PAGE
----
Beginners’ luck

How fortunate today’s new teachers are. This might seem like an extraordinary thing to say, given the recruitment and retention crisis and all that, but I mean every word of it. New teachers entering the profession today have a wealth of materials available to them that should make their transition from novice to expert far smoother than it was back when I trained and few books illustrate this better than a book called What Do New Teachers Need to Know? by Peter Foster.

I purchased this book as a gift for the newly-trained teacher who has taken over my previous job in my local comprehensive. Not only is it superbly informative, it is beautifully written and easy to read. From the very first line, “I didn’t enjoy teaching to start with,” the humility and frankness of the author shine through. He talks of the Monday morning dread, the reality of teaching That Class and how it all “stemmed from this feeling that teaching was something you just had to figure out, a blisteringly frustrating game of Snakes and Ladders where every triumph was followed by a setback.” This was so achingly familiar that what had started out as a cursory glance over my purchase turned into me settling down to give the whole book my full attention.

One of the most radical things about Foster’s book is it values domain-specific knowledge over skills and argues that teachers themselves require an ever-increasing bank of concrete knowledge to draw upon. This does not mean that the book is fanciful or theoretical, rather that it questions the assumption that teaching is dark art, which only the most experienced wizard can practice, rather than a bank of shared knowledge that can be tapped into. Of course, teaching requires practice and nothing can beat a number of hours at the chalkface in the same way that a pilot’s flying hours are relevant to his or her assumed level of skill; but observation, imitation and repetition of good practice allows processes to become automated and innate, freeing up one’s working memory to cope with a greater number of variables. I will never forget having to write down every word I said and every single thing I had to do the first time I stood in front of a class. As time passed, I no longer had to think deeply about certain basic processes because they had become automated. Foster likens the start of a lesson to the opening of a chess game – not because it requires great strategy, but because it is the knowledge of opening gambits that empower the player to make the right moves.

One of the most frustrating things about teaching as a profession is how little focus is given to knowledge at INSET. For a profession focused on imparting knowledge, we do ourselves no justice by neglecting it in ourselves. Foster explores the different areas of knowledge that an effective teacher should be working on at the beginning of and throughout their career, from curriculum through pedagogy and behaviour. His chapter on behaviour focuses on the need for clarity and gives explicit examples of the language that should be used when issuing instructions, expectations, warnings and sanctions. He even gives examples of the questions that a new or inexperienced teacher could ask of their colleagues, something which I have rarely if ever seen suggested: my recollection of training was being told to ask questions, but nobody had any suggestions or examples of what it was I should be asking. For some teachers new to the profession, the whole process can be so overwhelming that they do not know where to begin, so to encounter books such as this which demystify the process is an absolute wonder.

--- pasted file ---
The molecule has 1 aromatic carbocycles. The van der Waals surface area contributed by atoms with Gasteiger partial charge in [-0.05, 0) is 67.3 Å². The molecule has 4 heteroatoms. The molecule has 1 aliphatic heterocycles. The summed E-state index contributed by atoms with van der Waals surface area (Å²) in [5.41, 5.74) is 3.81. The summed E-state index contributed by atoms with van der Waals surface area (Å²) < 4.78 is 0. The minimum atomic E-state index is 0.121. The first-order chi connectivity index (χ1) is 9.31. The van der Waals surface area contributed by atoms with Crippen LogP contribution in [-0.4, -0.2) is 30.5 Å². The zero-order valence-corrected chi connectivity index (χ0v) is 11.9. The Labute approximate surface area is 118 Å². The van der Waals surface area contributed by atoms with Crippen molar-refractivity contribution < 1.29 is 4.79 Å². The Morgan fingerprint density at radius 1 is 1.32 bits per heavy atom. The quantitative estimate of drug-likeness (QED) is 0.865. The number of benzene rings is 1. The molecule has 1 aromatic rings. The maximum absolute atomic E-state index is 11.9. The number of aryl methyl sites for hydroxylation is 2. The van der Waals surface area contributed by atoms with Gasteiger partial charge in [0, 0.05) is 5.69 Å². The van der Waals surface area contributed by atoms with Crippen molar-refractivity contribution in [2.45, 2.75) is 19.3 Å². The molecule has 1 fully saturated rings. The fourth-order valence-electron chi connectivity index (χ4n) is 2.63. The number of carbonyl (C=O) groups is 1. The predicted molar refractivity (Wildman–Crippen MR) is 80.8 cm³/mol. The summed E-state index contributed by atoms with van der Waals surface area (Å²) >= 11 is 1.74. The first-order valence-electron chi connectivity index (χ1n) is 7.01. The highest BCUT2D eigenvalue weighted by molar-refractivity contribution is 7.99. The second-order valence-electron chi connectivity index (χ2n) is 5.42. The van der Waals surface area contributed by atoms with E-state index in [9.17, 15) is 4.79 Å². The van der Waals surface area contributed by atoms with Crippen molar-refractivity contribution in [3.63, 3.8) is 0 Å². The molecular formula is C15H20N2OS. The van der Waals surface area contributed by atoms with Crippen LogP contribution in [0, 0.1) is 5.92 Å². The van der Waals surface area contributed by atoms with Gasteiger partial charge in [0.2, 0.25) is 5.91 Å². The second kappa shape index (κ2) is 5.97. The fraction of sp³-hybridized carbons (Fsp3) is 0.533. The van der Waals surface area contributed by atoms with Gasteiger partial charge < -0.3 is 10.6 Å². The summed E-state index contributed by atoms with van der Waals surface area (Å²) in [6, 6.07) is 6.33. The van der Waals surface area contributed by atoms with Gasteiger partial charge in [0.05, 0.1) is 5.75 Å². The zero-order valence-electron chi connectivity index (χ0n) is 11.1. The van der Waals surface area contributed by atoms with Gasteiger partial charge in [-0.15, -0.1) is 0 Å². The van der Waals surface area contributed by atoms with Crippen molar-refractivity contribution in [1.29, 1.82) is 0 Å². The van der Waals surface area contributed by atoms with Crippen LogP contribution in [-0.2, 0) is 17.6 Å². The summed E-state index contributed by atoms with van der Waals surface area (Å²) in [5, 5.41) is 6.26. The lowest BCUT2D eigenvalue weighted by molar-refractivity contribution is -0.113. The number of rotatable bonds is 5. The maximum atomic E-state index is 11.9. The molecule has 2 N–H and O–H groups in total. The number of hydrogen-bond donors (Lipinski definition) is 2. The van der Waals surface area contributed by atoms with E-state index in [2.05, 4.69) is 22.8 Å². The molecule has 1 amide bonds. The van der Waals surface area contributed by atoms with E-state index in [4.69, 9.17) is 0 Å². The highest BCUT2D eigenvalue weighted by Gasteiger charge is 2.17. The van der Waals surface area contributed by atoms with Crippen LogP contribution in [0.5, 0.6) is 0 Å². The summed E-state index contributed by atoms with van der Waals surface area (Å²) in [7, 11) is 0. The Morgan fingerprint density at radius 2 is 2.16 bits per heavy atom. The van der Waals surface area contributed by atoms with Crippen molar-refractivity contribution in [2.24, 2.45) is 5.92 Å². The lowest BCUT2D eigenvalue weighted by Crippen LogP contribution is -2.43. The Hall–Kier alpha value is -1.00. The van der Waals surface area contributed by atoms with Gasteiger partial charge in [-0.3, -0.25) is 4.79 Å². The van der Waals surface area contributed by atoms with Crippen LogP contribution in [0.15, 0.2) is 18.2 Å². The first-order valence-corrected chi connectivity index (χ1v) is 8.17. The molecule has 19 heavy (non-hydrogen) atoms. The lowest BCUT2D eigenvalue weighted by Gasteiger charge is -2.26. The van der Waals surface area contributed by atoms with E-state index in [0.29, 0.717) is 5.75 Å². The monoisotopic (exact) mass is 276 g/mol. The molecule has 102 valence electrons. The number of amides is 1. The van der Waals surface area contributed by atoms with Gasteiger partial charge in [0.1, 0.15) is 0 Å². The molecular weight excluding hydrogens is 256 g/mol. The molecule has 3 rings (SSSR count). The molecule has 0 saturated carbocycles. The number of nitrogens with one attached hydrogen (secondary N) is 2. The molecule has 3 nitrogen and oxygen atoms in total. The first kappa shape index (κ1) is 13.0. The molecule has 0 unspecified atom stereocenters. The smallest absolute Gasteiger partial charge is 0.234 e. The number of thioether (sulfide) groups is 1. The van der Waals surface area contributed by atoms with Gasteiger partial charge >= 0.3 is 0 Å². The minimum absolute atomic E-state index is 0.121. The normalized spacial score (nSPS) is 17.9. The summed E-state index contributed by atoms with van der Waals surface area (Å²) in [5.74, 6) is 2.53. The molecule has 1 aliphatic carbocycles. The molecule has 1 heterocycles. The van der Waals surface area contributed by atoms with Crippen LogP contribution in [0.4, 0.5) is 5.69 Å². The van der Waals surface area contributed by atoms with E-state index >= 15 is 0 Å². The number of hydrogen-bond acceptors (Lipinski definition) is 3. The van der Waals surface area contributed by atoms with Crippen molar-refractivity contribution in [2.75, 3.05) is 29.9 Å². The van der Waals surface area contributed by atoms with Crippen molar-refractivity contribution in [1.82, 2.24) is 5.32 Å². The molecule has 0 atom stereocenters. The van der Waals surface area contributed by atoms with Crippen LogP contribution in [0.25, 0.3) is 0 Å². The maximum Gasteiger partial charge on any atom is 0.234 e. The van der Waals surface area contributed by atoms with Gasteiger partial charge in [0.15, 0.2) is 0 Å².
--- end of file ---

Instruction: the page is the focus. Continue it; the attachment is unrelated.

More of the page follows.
Foster addresses what it means to “know your students” with a level of specificity I have also not encountered before. He explores the limits of our knowledge and looks into how a knowledge of individuals as well as how children learn in general can be of use in the classroom. He counsels against the assumptions we can make that lead to biases in the classroom, something which has always concerned me as a professional. “By paying lip-service to groups of students and gaps between them, teachers and schools can entrench biases rather than topple them,” he warns. It was not so long ago that I was being explicitly told to do things such as mark Pupil Premium students’ books first and indeed to sit them at the front of the classroom. Foster makes the case for equitable treatment and an avoidance of assumption.

Peter Foster has generously shared much of his knowledge for free on his own website, but I would highly recommend any new teacher or indeed any experienced teacher investing in this book. You can buy it here.

Photo by the author, Peter Foster


This week I resolved to do more snacking. Not of the doughnut kind (tempting as that is) but a thing I have read about called exercise snacking. It’s rather fun. Instead of resolving that anything other than a full-scale workout is a waste of time, the philosophy of snacking advises working small bursts of activity into your daily routine, whatever that is. I decided to experiment with it. So far this week I have done some calf exercises on the bottom stair while my coffee was brewing, some balancing exercises in the kitchen while cooking (there are probably some health and safety issues with this but I’m a grown adult and doing it at my own risk), plus some squats while finishing a drama on Netflix (far less risky, although the cat was pretty weirded out). None of this snacking is replacing my twice-weekly visits to the gymnasium from hell, but they form a picnic hamper of exercise snacks that I can work into my day without making any effortful changes to my everyday lifestyle.